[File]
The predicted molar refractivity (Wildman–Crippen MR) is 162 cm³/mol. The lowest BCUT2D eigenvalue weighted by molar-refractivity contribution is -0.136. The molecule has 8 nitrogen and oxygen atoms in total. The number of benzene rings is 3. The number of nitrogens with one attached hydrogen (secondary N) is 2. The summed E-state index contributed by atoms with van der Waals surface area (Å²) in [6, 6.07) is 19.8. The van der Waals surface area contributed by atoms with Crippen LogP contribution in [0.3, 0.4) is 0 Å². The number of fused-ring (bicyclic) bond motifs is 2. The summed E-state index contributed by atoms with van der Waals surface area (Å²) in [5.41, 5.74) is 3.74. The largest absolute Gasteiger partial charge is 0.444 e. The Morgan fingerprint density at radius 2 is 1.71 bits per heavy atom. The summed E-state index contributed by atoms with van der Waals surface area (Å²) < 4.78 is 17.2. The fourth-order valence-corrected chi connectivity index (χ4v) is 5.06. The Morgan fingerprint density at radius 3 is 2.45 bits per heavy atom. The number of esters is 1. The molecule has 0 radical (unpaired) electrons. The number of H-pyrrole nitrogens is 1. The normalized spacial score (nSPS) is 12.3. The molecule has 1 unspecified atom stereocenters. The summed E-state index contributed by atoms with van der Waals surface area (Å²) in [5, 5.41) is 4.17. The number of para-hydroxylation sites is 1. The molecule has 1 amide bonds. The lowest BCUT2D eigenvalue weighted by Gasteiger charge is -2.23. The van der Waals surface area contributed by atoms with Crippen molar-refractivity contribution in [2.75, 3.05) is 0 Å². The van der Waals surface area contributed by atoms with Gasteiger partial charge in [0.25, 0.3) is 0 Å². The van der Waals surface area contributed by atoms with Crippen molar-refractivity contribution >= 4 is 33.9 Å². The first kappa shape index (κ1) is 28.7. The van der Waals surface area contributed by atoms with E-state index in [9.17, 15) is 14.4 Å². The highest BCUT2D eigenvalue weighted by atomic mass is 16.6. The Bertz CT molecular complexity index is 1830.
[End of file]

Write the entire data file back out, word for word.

The predicted molar refractivity (Wildman–Crippen MR) is 162 cm³/mol. The lowest BCUT2D eigenvalue weighted by molar-refractivity contribution is -0.136. The molecule has 8 nitrogen and oxygen atoms in total. The number of benzene rings is 3. The number of nitrogens with one attached hydrogen (secondary N) is 2. The summed E-state index contributed by atoms with van der Waals surface area (Å²) in [6, 6.07) is 19.8. The van der Waals surface area contributed by atoms with Crippen LogP contribution in [0.3, 0.4) is 0 Å². The number of fused-ring (bicyclic) bond motifs is 2. The summed E-state index contributed by atoms with van der Waals surface area (Å²) in [5.41, 5.74) is 3.74. The largest absolute Gasteiger partial charge is 0.444 e. The Morgan fingerprint density at radius 2 is 1.71 bits per heavy atom. The summed E-state index contributed by atoms with van der Waals surface area (Å²) < 4.78 is 17.2. The fourth-order valence-corrected chi connectivity index (χ4v) is 5.06. The Morgan fingerprint density at radius 3 is 2.45 bits per heavy atom. The number of esters is 1. The molecule has 0 radical (unpaired) electrons. The number of H-pyrrole nitrogens is 1. The normalized spacial score (nSPS) is 12.3. The molecule has 1 unspecified atom stereocenters. The summed E-state index contributed by atoms with van der Waals surface area (Å²) in [5, 5.41) is 4.17. The number of para-hydroxylation sites is 1. The molecule has 1 amide bonds. The lowest BCUT2D eigenvalue weighted by Gasteiger charge is -2.23. The van der Waals surface area contributed by atoms with Crippen molar-refractivity contribution in [2.75, 3.05) is 0 Å². The van der Waals surface area contributed by atoms with Gasteiger partial charge in [0.25, 0.3) is 0 Å². The van der Waals surface area contributed by atoms with Crippen molar-refractivity contribution >= 4 is 33.9 Å². The first kappa shape index (κ1) is 28.7. The van der Waals surface area contributed by atoms with E-state index in [9.17, 15) is 14.4 Å². The highest BCUT2D eigenvalue weighted by atomic mass is 16.6. The Bertz CT molecular complexity index is 1830.